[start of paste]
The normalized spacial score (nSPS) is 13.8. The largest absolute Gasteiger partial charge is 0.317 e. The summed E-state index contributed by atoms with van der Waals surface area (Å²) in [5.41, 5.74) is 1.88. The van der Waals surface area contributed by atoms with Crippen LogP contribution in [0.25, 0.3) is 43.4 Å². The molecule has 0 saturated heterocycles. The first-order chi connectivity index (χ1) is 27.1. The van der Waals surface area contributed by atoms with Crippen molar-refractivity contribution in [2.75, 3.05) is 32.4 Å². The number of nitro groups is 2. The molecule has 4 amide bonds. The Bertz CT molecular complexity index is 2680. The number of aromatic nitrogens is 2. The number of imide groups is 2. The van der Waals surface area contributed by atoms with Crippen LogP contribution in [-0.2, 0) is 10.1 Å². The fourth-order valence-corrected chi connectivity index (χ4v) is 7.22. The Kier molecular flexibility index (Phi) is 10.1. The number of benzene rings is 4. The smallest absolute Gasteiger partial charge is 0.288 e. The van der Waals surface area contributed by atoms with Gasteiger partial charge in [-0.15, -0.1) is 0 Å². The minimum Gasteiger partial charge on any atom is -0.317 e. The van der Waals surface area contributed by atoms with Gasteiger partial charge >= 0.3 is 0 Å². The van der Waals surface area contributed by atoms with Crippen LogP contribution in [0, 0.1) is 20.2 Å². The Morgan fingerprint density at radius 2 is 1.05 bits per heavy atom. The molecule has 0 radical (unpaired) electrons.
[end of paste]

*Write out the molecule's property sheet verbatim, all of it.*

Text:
The normalized spacial score (nSPS) is 13.8. The largest absolute Gasteiger partial charge is 0.317 e. The summed E-state index contributed by atoms with van der Waals surface area (Å²) in [5.41, 5.74) is 1.88. The van der Waals surface area contributed by atoms with Crippen LogP contribution in [0.25, 0.3) is 43.4 Å². The molecule has 0 saturated heterocycles. The first-order chi connectivity index (χ1) is 27.1. The van der Waals surface area contributed by atoms with Crippen molar-refractivity contribution in [2.75, 3.05) is 32.4 Å². The number of nitro groups is 2. The molecule has 4 amide bonds. The Bertz CT molecular complexity index is 2680. The number of aromatic nitrogens is 2. The number of imide groups is 2. The van der Waals surface area contributed by atoms with Crippen LogP contribution in [-0.2, 0) is 10.1 Å². The fourth-order valence-corrected chi connectivity index (χ4v) is 7.22. The Kier molecular flexibility index (Phi) is 10.1. The number of benzene rings is 4. The smallest absolute Gasteiger partial charge is 0.288 e. The van der Waals surface area contributed by atoms with Gasteiger partial charge in [-0.15, -0.1) is 0 Å². The minimum Gasteiger partial charge on any atom is -0.317 e. The van der Waals surface area contributed by atoms with Gasteiger partial charge >= 0.3 is 0 Å². The van der Waals surface area contributed by atoms with Crippen LogP contribution in [0, 0.1) is 20.2 Å². The Morgan fingerprint density at radius 2 is 1.05 bits per heavy atom. The molecule has 0 radical (unpaired) electrons.